Other seafaring adventure series

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Other seafaring adventure series

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1varielle
abr. 12, 2013, 2:22pm

I only have four more books to go before I finish with O'Brian's series and am wondering when I've finished how will I get by without Jack and Stephen. Do any of you have recommendations for other similar series? I had heard mention of a Kidd series, but don't recall the author's name. Thanks for your help.

2Enodia
abr. 12, 2013, 5:26pm

well there's Hornblower of course, the only series which is on the level of the O'Brien books. Forester also wrote a single story called 'The Captain From Connecticut', which is excellent.
Alexander Kent's series is okay, although just a bit juvenile imo. i think i would have enjoyed them more when i was younger. Dudley Pope and Dewey Lambdin both have heroes whose adventures span many books.
C.N. Parkenson, Richard Woodman and Edwin P. Hoyt all have a series of nautical adventures during the age of shot & sail. there are others as well which i haven't read yet.
and then there is Rafael Sabatini, arguably the father of the genre, who wrote the Captain Blood books made famous in the movies by Erroll Flynn.
even the actor Gene Hackman has added to the mix, co-authoring 'The Wake of the Pole Star'.

happy sailing!

3varielle
abr. 12, 2013, 12:53am

The series I was thinking of was the Thomas Kydd series by julian Stockwin. Any opinion on this one?

4zenomax
abr. 12, 2013, 1:46am

The bird of dawning by the poet John Masefield. I read it before any of the POB series so hard to compare them.

There are also POBs other books, an earlier seafaring novel I believe, plus his non fiction.

I don't read the Aubrey Maturin series because I like seafaring novels per se, but rather because I love the worlds POB constructs. When I finish the Aubrey Maturin series I therefore go back to re read them rather than look for other seafaring novels....

5elenchus
Editat: abr. 14, 2013, 6:36pm

>4 zenomax:

I've not yet read through the canon, so I'm getting ahead of myself a bit, but I suspect I will want to supplement the Aubrey-Maturin tales with readings elsewhere. I suspect I'll do that by finding separate titles to address those aspects of the series I love so much: seafaring novels to see what O'Brian might be leaving out or emphasizing compared to others; perhaps non-fiction or essays on natural sciences; titles on Napolean's legacy or perhaps political developments to mesh with Maturin's espionage and the state of Europe at the time; any manner of poetry or novel of manners to get a peek into Aubrey's Ashgrove Cottage.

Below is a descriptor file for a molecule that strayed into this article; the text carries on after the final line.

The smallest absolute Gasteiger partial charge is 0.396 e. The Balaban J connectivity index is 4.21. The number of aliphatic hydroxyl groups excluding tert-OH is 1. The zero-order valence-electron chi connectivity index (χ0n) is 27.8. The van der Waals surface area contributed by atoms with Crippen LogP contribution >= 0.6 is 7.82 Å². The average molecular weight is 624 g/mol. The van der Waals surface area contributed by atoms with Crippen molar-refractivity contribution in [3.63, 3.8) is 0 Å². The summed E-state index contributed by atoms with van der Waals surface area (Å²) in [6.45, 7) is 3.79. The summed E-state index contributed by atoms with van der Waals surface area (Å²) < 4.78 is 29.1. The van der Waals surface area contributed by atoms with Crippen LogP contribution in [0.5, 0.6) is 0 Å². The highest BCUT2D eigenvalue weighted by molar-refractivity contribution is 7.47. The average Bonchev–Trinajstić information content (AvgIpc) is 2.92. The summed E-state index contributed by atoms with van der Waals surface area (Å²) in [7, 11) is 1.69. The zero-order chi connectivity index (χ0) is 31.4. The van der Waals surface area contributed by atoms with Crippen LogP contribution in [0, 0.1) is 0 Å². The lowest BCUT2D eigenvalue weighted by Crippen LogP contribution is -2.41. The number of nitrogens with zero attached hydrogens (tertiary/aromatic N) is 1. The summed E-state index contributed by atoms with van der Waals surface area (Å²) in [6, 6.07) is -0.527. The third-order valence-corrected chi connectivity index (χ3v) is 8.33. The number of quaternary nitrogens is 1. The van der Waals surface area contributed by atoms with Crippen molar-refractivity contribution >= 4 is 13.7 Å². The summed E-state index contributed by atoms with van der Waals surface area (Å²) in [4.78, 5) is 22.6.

As zenomax puts it, I love the world O'Brian constructs. Definitely I'll read through the canon more than twice, but I do like the other titles suggested on LT for the wider appreciation I gain of that world. But rather than look for a comparable series, I think I'd rather revisit Aubrey & Maturin. I'm so appreciative of O'Brian's achievement that I have so wide a reading agenda connected with these novels, it's much broader and deeper than any other single set of books I can think of, almost a literary subject unto itself.

6varielle
Editat: jul. 28, 2019, 11:38pm

Of possible interest to this group is Fanning’s Narrative by Nathaniel Fanning who served under John Paul Jones. The language and sea faring lingo is very O’Brianesque. His opinion of the politics of the American, British, Dutch and French navies gives some interesting insight into an aspect of the American Revolution. Fanning spent some time as a POW and his treatment revealed both the best and worst of British. After being robbed and put on public display some of his fellow prisoners were killed by being fed ground glass while he got rescued by a sympathetic parson.

- Edited because spellcheck betrayed me.

7elenchus
jul. 28, 2019, 2:12pm

>6 varielle:
On my recon list it goes.

8varielle
jul. 28, 2019, 11:37pm

Darn spell check. He was rescued by a parson not a pardon.

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